The Taming of the Shrew is a Shakespearian dramatic comedy, focusing on the popular subject of the ‘shrew’, who were women considered to be ‘bad tempered’. This has caused a lot of controversy especially during the 20th and 21st centuries due to the emergence of feminism. This has created many different views on how women are presented in the play.
Feminist literary criticism is literary criticism informed by feminist theory. In the simplest terms, ‘feminist literary criticism is concerned with the politics of women's authorship and the representation of women's condition within literature’ . However it wasn’t a concept until at least 300 years after Shakespeare’s death. Shakespeare therefore cannot be considered a feminist because of the society at that time saw women differently- inferior to men as they lived in a patriarchal society. Many critics have stated that due to The Taming of the Shrew Shakespeare was not a feminist. George Bernard Shaw said its tongue-in-cheek chauvinism was ‘altogether disgusting to the modern sensibility’ portraying how differently people view it over time as the views on women’s rights evolve.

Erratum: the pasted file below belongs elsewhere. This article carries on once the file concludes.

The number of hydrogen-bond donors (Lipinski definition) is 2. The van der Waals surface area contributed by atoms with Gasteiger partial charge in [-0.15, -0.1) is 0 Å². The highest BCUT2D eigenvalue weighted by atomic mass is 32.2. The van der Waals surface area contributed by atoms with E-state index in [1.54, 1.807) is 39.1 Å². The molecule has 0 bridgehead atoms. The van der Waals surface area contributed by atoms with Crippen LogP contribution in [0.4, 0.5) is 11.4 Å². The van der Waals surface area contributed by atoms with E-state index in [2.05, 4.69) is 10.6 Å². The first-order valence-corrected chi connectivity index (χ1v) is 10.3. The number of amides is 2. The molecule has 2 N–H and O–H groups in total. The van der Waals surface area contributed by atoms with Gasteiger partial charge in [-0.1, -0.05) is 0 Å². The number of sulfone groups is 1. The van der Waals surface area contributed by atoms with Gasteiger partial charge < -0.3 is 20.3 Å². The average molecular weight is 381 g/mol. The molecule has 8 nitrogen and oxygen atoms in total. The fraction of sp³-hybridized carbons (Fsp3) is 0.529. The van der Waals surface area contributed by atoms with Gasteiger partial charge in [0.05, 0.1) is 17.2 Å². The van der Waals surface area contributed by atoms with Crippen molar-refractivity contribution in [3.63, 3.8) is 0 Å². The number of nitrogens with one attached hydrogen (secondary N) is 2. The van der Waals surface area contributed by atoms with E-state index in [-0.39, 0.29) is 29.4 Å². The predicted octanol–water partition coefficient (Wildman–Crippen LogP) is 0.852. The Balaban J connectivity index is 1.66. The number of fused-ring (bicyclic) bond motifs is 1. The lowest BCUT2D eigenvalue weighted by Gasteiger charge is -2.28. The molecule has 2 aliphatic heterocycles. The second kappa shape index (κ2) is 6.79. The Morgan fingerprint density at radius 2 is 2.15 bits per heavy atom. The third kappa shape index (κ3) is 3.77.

Katherina, in The Taming of the Shrew is constantly referred to as a possession, either her fathers or Petruchio’s. Bianca is not allowed to marry until after Katherina, conveying how little freedom and few rights women had. Baptista wants to ‘sell’ Katherina first because it would be easier to get rid of her as Bianca has many suitors, portraying them as goods to be sold. Petruchio refers to Katherina as ”my goods, my chattels”, after they are married, making it clear she has been sold from one owner- her father, to the next- Petruchio, her husband. This presents the idea that all the power lies with the men. Petruchio is only interested in the money aspect of the marriage- at the start as he asks “what dowry shall I have with her to wife” with Baptista replying “one half of my lands and 20 thousand crowns”. It is clear, especially in the globe theatre production, how overjoyed he is to get the money. This portrays Petruchio as a selfish person, not caring about how Katherina will feel about the marriage, but only how he will benefit from it. Women are therefore portrayed as bargaining tools between fathers and suitors, their ‘price’ based on how worthy they were deemed as wives from a patriarchal judgment i.e. they were supposed to act silent and obedient, the opposite of Katherina. This led to the disempowerment of women from the taming process to make the more desirable in a male dominated society.
In Act 2 Scene 1 Petruchio meets Katherina for the first time in order to ‘woo’ her. Petruchio contradicts everything Katherina says, calling her ‘Kate’ when she wants to be called ‘Katherine’, and going on to call her ‘bonny Kate ‘ and ‘super-dainty Kate’ intended to be ironic as the audience has continually been told she is the opposite and is therefore used for comedic effect. Shakespeare uses stichomythia to show there...